Next month, I will give a talk about my IoT side project at the DataNatives conference in Berlin, Germany.
It is not the first time I speak at a conference. In fact, this is going to be my fifth conference talk. In addition to that, I was a speaker at a few meetups.
While preparing for those few talks, I have learned a couple of things about public speaking. Obviously, there are billion of things I still have to learn, but maybe I can share something useful for the first-timers.
Ok. I am an introvert, so this is a totally biased opinion. Nevertheless, I firmly believe that it is true. As an introvert, you must spend a lot of time preparing for the talk. You don't speak all the time. It is not something that comes easily to you.
The time introverts spend on preparation pays off, and their talks are usually interesting and informative.
On the other hand, extroverts seem to be able to wing the talk. They have some ideas about the topic and just keep talking for 45 minutes.
That is why being an introvert is not an excuse for avoiding public speaking. Overthinking before you say anything is not a problem during public speaking. You prepare everything in advance, so the only thing left to do while being on the stage is just saying what you want to say.
I'm not the only person who has such an opinion. Here is a talk by
Dr. Michelle Dickinson, "Public speaking for quiet people," I highly recommend watching it.
People love stories. Everybody knows that, but not many speakers remember about it while preparing a talk.
You have to tell a story. It does not matter how cool your idea is if you can't tell a story about it.
It does not even need to be a true story, just make it sound like something that could really happen.
But please... please... don't inform us that you are going to tell us a story.
I remember the time when our scrum master wanted to make team demos a little bit better and taught us about storytelling. After that, almost every sprint demo began with a sentence: "Let me tell you a story," followed by a completely made-up story.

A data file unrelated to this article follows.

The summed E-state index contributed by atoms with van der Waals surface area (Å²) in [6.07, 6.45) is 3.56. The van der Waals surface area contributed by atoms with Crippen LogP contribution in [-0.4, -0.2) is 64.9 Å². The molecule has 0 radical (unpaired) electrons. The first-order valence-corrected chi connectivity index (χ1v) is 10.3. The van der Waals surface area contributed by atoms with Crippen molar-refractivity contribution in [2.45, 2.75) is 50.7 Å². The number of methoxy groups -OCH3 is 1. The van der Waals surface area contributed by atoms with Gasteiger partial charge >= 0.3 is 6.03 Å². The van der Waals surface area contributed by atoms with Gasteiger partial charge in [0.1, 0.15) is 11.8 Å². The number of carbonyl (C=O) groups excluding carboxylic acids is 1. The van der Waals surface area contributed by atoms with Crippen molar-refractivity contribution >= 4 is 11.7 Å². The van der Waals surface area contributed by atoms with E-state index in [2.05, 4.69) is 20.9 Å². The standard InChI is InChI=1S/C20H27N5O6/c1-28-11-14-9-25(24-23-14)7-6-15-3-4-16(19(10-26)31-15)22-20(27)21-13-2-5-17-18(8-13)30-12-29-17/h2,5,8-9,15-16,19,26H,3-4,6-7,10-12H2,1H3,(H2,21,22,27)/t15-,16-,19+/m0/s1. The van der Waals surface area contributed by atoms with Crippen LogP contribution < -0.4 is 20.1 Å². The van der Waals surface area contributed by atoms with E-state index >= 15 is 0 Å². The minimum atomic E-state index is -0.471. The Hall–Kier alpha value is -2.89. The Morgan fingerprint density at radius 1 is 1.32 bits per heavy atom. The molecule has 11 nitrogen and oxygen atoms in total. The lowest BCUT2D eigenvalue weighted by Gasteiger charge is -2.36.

What happens when a person gives a talk for the first time? They feel that it is the one and only opportunity to share their knowledge with the world. The one and only chance! They can't waste it. They must tell the audience everything they know. Everything!
There is one rule about conference talks: one talk = one idea.
You should focus on one topic because people are not going to remember more than one idea after your talk. You may have 60 minutes for your presentation, but the audience has around 3 minutes long attention span.
They will listen to you a couple of times for twenty seconds. After that, their brains will take a break and think about something different.
They won't remember everything you say, so you should focus on saying the same thing over and over again in slightly different ways. Our brains are naturally good at listening to stories, so if you tell a story, you get a couple of additional minutes of attention.
There is nothing you can do to make people focus on your talk for 60 minutes. Nothing. Just get used to that and make the best use of the few minutes of attention you have.
A presentation consists of three things: your slides, the things you say, and a handout you give them after the talk. In 2019, instead of the printed handout, we usually show a link to a blog post or GitHub repository.
Those are three different things. Don't read your slides, don't give them a link to the slides. The slides are there just to draw their attention. The slides should be useless without your commentary.
Everything you want them to remember should be written down and shared at the end of the talk. I write a blog post and share a link on Twitter after the talk, so everyone who wants can easily find the content.
I made that mistake twice. My talk was in a small room, so I thought that I could just speak a little bit louder. The first time I tried it, it was not a bad idea. I was standing next to the audience and basically just having a conversation with them.
The second time I tried talking without the microphone, it was a disaster. A few people left the room while I was speaking. I was embarrassed.
I decided that I must practice using a handheld microphone and get comfortable doing it. Now, I don't have a problem with that at all.
I totally recommend practicing for a few hours if you are not sure how to hold the microphone correctly. When you are on the stage, it is not as easy as it looks like ;)
Just play this video and listen to their advice. Everything they say is pure gold.
If you want to hear my next talk at DataNatives, I have a 50% discount code you can use while buying the tickets: DN19_BARTOSZ_MIKULSKI_50